Review: The iRig Mic Lav records good audio in noisy places

IK Multimedia's compact lavalier microphone plugs into your smartphone so that you can interview with confidence.

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Credit: IK Multimedia

In the last few years, smartphone cameras have improved vastly. Unfortunately, though, the microphones that come with these devices haven't improved quite as much. You can shoot a great piece of video with your Apple iPhone 6S, Samsung Galaxy S7 or Google Nexus 6P -- but unless you're in a quiet environment, the audio is going to be barely adequate at best.

IK Multimedia has come out with a new tool that could help: the iRig Mic Lav, a lavalier microphone that plugs into your smartphone and lets you record an interview even in a noisy environment. It is available both on its own for a retail price of $43 (Amazon price - What's this?) or in a two-pack (so you can record two people at once) for $80 (Amazon price).

The iRig comes with a compact omnidirectional condenser mic that plugs into your phone's audio port and that, according to the company, can capture a 30Hz-16kHz frequency range of sound. The cable is just under five feet, long enough to let you hold your phone (or place it on a nearby surface) while the interviewee is standing or sitting at a comfortable distance. And it comes with a handy carrying case.

That's all pretty good, but for me, a big selling point is the 3.5mm TRRS port located partway down the cable. You can use it to connect another iRig Mic Lav and record with two feeds at once; or if you flip a tiny switch on the port, you can plug in a headset and monitor a single audio feed as it happens.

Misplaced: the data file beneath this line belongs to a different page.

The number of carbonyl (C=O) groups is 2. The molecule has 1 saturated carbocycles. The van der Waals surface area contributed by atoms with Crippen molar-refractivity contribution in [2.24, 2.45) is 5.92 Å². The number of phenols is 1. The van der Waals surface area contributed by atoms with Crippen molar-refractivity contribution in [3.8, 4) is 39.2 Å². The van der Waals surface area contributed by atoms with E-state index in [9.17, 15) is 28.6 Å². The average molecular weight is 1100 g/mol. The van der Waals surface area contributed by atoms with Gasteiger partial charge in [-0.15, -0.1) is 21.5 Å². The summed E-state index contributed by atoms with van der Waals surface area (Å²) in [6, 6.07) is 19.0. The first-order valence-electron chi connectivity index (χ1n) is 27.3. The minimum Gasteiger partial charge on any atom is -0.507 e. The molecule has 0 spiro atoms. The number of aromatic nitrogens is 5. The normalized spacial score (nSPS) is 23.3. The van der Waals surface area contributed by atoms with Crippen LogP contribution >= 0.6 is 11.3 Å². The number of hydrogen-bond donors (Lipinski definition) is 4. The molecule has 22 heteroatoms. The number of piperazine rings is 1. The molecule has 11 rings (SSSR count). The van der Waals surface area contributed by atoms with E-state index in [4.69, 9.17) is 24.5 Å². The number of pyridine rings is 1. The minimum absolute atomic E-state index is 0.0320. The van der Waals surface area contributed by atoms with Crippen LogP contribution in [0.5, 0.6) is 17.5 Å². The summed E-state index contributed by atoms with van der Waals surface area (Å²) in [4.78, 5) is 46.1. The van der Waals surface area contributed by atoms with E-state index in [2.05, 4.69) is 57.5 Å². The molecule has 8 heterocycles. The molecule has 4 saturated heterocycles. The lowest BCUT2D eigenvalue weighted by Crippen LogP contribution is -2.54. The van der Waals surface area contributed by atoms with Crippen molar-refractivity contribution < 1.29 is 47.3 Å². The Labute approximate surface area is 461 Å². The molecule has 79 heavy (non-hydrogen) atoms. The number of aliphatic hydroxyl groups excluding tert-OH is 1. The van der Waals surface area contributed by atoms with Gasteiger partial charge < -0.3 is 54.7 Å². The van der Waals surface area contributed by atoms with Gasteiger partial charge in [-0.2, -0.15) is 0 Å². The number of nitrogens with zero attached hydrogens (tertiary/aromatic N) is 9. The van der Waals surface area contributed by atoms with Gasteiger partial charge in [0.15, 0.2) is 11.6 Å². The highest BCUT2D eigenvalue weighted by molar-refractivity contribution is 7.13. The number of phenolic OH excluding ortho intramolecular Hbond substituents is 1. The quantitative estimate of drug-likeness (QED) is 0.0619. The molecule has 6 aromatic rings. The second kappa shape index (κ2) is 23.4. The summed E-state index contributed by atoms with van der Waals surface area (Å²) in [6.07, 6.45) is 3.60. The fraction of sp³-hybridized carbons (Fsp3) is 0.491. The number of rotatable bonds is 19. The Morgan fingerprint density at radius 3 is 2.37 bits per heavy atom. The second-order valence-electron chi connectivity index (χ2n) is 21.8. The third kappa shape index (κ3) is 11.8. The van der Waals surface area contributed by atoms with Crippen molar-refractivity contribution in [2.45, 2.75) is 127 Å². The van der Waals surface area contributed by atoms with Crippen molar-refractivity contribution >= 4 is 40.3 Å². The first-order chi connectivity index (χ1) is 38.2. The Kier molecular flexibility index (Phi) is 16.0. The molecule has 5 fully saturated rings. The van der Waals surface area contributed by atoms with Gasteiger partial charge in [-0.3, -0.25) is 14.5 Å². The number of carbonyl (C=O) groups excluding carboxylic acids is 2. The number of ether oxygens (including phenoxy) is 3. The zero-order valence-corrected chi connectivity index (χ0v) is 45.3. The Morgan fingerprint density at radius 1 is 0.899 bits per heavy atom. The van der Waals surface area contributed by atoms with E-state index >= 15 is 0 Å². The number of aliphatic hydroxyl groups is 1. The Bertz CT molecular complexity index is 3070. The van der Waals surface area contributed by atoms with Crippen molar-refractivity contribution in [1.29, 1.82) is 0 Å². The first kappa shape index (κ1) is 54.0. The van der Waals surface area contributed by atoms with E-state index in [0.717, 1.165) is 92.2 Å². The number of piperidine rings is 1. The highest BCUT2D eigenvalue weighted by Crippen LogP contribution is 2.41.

Well, that is, if you have a iOS device. When I tried to monitor my audio as I recorded using iRig Recorder, the company's Android app, I couldn't get the monitoring feature to work. When I contacted the company, I was told, much to my disappointment, that the Android app doesn't offer audio input monitoring. On the other hand, I was able to chain two Mic Lavs together so that two people could be recorded simultaneously.

In fact, the hardware in general worked quite well. I used the iRig (together with its foam pop shield) to record interviews during TechCrunch Disrupt NY 2016, which was held in a large, echoing room filled with the representatives of hopeful startups and curious attendees. Although the environment was very noisy -- there were a couple of times when, while doing the interview, I could hardly hear the answers to my questions -- the recordings that resulted were clear and very audible on replay, certainly good enough to use as reference material (although they would have taken some processing to be good enough for a decent podcast).

Unfortunately, I can't be as enthusiastic for the iRig Recorder app. While it did a decent job of recording the audio, there were problems along the way. A couple of times, the app stopped responding when I hit record, so that I had to close and reopen it to make it operate properly; and once it completely crashed, taking all my recordings with it. (Much to my relief, it was able to recover the active files, which is a point in its favor).

The app offers a number of processor add-ons to let you hone the audio quality -- you can get a volume processor free upon registration, and several others are available as in-app purchases. However, there are enough audio recorder apps available so that Android users can, if they wish, probably find something a bit more reliable.

The app aside, I found the iRig Mic Lav itself to be a very handy (and relatively inexpensive) lavelier microphone that could be highly useful for anyone planning to use their smartphone to record interviews.

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